any tumour arising in a cell of the pancreatic *islets of Langerhans. These tumours, which include *insulinomas, *glucagonomas, and *somatostatinomas, form one of the two major subclasses of gastrointestinal neuroendocrine tumours, the other being the *carcinoid tumours.... Oxford | Concise Colour Medical Dictionary

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Oxford | Concise Colour Medical Dictionary

Kidney Cancer

A cancerous tumour of the kidney. Most kidney cancers originate in the kidney itself, but in rare cases cancer spreads to the kidney from another organ. There are 3 main types of kidney cancer. The most common, renal cell carcinoma, usually occurs in people over 40. Nephroblastoma (also called Wilms’ tumour) is a fast-growing tumour that mainly affects children under 5. Transitional cell carcinoma arises from cells lining the renal pelvis; it is more common in smokers or those who have taken analgesic drugs for a long time.Symptoms of kidney cancer vary. It is often symptomless in the early stages, although later there may be blood in the urine. All types require surgical removal of the kidney and sometimes also of the ureter. For nephroblastoma, surgery is followed by treatment with anticancer drugs. Kidney cancer is likely to be fatal if it has spread to other organs before treatment is started.... BMA Medical Dictionary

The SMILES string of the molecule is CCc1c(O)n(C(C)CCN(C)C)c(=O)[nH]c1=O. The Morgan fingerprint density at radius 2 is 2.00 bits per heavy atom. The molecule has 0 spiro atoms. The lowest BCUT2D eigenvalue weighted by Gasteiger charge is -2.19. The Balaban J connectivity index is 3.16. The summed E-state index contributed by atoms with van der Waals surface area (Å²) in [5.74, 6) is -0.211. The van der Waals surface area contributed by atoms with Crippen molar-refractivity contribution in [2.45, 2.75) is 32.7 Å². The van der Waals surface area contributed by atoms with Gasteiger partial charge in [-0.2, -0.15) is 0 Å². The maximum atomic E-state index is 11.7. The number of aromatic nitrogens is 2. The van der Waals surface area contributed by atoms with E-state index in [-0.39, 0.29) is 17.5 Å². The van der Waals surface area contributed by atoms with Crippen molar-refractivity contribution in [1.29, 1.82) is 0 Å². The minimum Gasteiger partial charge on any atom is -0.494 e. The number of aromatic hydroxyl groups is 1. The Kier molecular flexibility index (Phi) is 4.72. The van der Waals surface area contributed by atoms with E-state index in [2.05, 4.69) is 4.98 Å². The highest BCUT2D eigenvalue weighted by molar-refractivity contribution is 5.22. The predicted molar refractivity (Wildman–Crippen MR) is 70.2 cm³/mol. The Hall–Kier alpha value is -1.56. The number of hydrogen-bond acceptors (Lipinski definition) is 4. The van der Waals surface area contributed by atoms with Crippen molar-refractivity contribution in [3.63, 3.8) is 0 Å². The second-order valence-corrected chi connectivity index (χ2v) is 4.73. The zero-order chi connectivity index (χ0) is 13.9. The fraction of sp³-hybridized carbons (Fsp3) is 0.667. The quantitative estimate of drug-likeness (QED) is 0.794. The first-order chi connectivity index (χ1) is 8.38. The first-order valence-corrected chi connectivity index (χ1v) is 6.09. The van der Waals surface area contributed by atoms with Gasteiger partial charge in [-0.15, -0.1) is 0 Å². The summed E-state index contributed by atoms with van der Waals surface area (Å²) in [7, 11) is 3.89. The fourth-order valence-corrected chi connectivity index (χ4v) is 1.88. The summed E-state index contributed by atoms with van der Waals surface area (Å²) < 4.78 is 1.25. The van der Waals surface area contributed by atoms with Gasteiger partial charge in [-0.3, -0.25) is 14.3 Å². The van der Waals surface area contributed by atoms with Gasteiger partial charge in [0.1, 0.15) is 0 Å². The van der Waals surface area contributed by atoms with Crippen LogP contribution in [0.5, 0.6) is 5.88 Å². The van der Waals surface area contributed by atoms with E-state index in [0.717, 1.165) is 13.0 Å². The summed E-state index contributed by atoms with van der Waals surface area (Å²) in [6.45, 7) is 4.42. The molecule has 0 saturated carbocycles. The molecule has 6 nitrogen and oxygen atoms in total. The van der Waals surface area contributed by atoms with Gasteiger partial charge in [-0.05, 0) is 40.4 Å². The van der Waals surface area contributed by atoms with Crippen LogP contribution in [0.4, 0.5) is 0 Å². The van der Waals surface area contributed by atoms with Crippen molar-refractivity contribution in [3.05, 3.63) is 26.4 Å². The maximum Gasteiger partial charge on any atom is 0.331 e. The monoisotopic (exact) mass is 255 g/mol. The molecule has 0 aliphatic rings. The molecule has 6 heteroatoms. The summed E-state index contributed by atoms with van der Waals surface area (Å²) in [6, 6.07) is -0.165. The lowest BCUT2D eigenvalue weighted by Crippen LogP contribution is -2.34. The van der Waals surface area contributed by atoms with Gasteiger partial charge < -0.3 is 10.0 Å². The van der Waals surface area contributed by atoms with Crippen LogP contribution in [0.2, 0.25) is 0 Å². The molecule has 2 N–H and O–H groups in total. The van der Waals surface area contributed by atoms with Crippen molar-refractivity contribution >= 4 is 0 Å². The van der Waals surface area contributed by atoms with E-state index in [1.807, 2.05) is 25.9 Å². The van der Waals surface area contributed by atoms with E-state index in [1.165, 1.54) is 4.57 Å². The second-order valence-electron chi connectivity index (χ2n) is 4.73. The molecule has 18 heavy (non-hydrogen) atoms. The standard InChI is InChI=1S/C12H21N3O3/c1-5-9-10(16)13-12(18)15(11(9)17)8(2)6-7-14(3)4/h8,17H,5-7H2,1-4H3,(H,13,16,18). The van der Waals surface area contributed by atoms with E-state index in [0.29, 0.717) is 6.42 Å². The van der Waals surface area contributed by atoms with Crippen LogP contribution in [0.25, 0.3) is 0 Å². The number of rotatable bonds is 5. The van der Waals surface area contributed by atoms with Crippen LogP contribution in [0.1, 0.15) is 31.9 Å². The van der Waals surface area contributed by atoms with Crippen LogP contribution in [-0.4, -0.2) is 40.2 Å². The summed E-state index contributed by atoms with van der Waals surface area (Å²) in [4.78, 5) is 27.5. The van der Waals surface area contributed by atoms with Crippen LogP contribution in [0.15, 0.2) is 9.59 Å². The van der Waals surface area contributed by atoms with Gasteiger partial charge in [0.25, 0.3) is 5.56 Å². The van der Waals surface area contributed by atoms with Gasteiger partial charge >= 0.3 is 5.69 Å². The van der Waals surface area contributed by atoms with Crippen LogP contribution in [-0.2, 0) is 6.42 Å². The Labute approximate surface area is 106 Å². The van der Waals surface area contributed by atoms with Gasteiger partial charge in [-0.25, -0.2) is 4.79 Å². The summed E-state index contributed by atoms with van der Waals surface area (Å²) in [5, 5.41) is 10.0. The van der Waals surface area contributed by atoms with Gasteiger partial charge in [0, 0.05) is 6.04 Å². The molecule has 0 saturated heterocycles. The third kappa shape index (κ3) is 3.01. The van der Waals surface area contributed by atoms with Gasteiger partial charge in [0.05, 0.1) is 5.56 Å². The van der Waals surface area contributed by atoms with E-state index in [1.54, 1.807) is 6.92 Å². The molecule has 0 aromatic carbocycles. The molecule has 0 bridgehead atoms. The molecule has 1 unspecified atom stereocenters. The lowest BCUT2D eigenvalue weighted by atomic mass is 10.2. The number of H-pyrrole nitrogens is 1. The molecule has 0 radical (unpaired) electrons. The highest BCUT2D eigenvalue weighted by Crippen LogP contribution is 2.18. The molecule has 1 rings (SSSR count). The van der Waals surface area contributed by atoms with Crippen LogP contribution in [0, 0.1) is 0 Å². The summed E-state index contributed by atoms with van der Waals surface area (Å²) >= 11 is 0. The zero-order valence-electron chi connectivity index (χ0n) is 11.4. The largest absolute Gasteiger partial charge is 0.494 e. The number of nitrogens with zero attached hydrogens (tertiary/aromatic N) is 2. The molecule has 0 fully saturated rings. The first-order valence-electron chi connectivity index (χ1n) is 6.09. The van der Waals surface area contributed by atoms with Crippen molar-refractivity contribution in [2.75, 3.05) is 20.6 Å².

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BMA Medical Dictionary

Kupffer Cells

Star-shaped cells present in the blood-sinuses of the LIVER. They form part of the RETICULOENDOTHELIAL SYSTEM and are to a large extent responsible for the breakdown of HAEMOGLOBIN into the BILE pigments.... Medical Dictionary

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Medical Dictionary

Kupffer Cells

phagocytic cells that line the sinusoids of the *liver (see macrophage). They are particularly concerned with the formation of *bile and are often seen to contain fragments of red blood cells and pigment granules that are derived from the breakdown of haemoglobin. [K. W. von Kupffer (1829–1902), German anatomist]... Oxford | Concise Colour Medical Dictionary

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Oxford | Concise Colour Medical Dictionary

Langerhans Cell Histiocytosis

overgrowth of cells of the *reticuloendothelial system. This includes disorders previously called histiocytosis X, including eosinophilic granuloma, Hand–Schüller–Christian disease, and Letterer–Siwe disease. [P. Langerhans (1847–88), German physician and anatomist]... Oxford | Concise Colour Medical Dictionary